• familial aggregation;
  • risk factors;
  • genetic epidemiology


A case-control study was performed to estimate the relative risk of developing prostate cancer for men with a positive family history. Extensive cancer pedigrees were obtained on 691 men with prostate cancer and 640 spouse controls.

Fifteen percent of the cases but only 8% of the controls had a father or brother affected with prostate cancer (P < .001). Men with a father or brother affected were twice as likely to develop prostate cancer as men with no relatives affected. In addition, there was a trend of increasing risk with increasing number of affected family members such that men with two or three first degree relatives affected had a five and 11–fold increased risk of developing prostate cancer.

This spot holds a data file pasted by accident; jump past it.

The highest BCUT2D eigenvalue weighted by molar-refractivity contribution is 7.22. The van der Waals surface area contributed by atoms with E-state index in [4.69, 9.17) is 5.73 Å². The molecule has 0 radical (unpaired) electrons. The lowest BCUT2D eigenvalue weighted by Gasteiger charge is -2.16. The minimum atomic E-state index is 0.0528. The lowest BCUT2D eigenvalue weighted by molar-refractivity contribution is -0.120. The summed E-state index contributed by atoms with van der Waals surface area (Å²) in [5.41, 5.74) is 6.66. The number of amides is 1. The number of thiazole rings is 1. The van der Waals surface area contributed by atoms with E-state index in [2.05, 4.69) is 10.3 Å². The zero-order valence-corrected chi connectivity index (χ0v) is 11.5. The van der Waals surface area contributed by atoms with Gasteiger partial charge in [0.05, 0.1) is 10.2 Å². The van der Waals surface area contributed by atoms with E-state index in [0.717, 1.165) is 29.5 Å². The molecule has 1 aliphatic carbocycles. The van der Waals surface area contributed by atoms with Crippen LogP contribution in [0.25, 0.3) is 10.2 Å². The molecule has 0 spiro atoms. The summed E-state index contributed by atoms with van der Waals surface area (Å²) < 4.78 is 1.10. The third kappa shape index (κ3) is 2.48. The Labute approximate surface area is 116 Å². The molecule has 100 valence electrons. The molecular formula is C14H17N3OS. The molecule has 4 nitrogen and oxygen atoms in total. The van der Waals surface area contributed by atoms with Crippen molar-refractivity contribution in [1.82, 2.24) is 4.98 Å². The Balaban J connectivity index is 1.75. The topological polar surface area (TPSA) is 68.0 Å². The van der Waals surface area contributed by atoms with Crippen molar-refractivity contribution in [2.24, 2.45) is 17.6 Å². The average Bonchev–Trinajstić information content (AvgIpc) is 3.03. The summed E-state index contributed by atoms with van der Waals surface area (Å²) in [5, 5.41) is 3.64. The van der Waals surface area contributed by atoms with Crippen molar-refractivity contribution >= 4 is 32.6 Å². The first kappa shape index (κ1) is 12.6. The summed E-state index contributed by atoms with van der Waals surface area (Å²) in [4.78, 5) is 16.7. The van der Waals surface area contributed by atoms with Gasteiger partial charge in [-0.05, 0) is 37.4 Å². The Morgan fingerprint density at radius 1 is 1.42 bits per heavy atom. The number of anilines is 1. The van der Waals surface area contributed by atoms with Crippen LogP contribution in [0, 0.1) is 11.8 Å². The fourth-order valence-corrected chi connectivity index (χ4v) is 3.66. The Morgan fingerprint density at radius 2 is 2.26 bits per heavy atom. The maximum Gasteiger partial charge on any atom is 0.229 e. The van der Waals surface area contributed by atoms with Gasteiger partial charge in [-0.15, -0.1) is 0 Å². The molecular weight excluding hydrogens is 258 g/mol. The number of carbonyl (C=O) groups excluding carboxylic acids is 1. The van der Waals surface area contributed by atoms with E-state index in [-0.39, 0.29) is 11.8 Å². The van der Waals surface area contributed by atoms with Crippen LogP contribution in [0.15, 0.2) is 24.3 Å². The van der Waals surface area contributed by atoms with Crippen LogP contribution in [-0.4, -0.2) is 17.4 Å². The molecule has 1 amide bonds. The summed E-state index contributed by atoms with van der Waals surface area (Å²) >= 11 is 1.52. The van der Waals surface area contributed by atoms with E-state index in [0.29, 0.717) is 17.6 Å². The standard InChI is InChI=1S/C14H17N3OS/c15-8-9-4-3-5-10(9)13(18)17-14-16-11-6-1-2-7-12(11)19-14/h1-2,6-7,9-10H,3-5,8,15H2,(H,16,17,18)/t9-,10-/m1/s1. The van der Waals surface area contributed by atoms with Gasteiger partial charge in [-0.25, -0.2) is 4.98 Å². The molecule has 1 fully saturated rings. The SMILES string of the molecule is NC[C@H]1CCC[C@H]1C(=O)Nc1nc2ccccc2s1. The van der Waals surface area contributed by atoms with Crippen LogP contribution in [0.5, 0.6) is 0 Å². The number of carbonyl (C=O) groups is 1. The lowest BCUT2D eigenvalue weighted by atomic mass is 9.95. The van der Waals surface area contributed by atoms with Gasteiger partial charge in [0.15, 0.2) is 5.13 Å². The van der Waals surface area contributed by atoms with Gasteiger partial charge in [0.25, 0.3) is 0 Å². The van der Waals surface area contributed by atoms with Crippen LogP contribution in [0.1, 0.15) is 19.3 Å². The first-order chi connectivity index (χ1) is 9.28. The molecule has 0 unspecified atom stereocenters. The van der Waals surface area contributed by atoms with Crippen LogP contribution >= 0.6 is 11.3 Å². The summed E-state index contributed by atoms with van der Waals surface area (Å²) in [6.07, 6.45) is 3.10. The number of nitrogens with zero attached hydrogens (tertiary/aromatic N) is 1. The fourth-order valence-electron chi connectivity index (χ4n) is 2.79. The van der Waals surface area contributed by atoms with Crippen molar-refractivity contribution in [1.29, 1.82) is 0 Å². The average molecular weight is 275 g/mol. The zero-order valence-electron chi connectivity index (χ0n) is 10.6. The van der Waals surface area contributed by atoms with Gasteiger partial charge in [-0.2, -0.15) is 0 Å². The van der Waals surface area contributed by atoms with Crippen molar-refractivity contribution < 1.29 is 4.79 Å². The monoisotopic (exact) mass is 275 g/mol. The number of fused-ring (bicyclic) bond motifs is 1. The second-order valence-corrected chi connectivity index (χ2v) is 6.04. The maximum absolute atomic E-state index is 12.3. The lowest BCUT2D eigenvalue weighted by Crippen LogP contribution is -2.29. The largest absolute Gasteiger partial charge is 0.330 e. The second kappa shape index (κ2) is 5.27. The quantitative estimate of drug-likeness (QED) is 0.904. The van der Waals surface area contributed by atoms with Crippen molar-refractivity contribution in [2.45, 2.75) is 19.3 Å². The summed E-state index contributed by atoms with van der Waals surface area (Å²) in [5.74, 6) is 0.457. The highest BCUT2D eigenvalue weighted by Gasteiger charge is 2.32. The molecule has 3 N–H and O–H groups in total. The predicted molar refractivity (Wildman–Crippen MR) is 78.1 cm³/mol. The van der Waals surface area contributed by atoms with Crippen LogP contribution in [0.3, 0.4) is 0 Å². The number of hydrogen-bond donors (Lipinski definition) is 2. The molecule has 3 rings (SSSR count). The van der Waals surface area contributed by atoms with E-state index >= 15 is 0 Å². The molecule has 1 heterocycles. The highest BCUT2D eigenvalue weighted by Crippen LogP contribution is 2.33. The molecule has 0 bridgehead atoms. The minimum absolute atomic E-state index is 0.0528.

Recognizing that 9–10% of U.S. men will develop prostate cancer in their lifetime, men with a family history of prostate cancer should be advised of their significantly increased prostate cancer risk and should undergo appropriate screening measures for this disease.